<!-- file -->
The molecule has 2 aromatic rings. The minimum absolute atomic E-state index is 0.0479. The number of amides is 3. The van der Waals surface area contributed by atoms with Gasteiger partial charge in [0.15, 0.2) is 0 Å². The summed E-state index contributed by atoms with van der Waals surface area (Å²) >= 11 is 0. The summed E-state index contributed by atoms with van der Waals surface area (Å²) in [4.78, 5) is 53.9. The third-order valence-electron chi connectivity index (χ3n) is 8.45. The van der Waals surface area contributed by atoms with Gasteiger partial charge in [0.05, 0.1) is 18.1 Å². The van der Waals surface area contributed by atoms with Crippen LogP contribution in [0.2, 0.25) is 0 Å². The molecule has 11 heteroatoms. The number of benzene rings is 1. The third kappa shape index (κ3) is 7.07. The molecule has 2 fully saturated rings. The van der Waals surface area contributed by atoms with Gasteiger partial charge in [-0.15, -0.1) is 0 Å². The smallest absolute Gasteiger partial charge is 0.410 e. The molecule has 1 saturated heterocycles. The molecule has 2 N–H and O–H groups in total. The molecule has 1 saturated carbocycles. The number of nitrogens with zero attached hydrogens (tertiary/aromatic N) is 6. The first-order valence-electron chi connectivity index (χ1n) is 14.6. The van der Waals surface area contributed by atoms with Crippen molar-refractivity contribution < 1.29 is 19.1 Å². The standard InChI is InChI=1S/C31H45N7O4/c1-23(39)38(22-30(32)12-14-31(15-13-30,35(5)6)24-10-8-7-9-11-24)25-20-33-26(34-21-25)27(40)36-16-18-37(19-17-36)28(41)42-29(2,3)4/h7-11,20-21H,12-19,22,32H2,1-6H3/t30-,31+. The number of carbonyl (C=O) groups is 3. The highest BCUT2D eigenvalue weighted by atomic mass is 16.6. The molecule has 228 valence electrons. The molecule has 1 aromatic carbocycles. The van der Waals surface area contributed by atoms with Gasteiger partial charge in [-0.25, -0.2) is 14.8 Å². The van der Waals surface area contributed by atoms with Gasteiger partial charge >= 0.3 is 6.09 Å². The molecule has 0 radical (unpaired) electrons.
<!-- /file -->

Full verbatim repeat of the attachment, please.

The molecule has 2 aromatic rings. The minimum absolute atomic E-state index is 0.0479. The number of amides is 3. The van der Waals surface area contributed by atoms with Gasteiger partial charge in [0.15, 0.2) is 0 Å². The summed E-state index contributed by atoms with van der Waals surface area (Å²) >= 11 is 0. The summed E-state index contributed by atoms with van der Waals surface area (Å²) in [4.78, 5) is 53.9. The third-order valence-electron chi connectivity index (χ3n) is 8.45. The van der Waals surface area contributed by atoms with Gasteiger partial charge in [0.05, 0.1) is 18.1 Å². The van der Waals surface area contributed by atoms with Crippen LogP contribution in [0.2, 0.25) is 0 Å². The molecule has 11 heteroatoms. The number of benzene rings is 1. The third kappa shape index (κ3) is 7.07. The molecule has 2 fully saturated rings. The van der Waals surface area contributed by atoms with Gasteiger partial charge in [-0.15, -0.1) is 0 Å². The smallest absolute Gasteiger partial charge is 0.410 e. The molecule has 1 saturated heterocycles. The molecule has 2 N–H and O–H groups in total. The molecule has 1 saturated carbocycles. The number of nitrogens with zero attached hydrogens (tertiary/aromatic N) is 6. The first-order valence-electron chi connectivity index (χ1n) is 14.6. The van der Waals surface area contributed by atoms with Crippen molar-refractivity contribution < 1.29 is 19.1 Å². The standard InChI is InChI=1S/C31H45N7O4/c1-23(39)38(22-30(32)12-14-31(15-13-30,35(5)6)24-10-8-7-9-11-24)25-20-33-26(34-21-25)27(40)36-16-18-37(19-17-36)28(41)42-29(2,3)4/h7-11,20-21H,12-19,22,32H2,1-6H3/t30-,31+. The number of carbonyl (C=O) groups is 3. The highest BCUT2D eigenvalue weighted by atomic mass is 16.6. The molecule has 228 valence electrons. The molecule has 1 aromatic carbocycles. The van der Waals surface area contributed by atoms with Gasteiger partial charge in [-0.25, -0.2) is 14.8 Å². The van der Waals surface area contributed by atoms with Gasteiger partial charge >= 0.3 is 6.09 Å². The molecule has 0 radical (unpaired) electrons.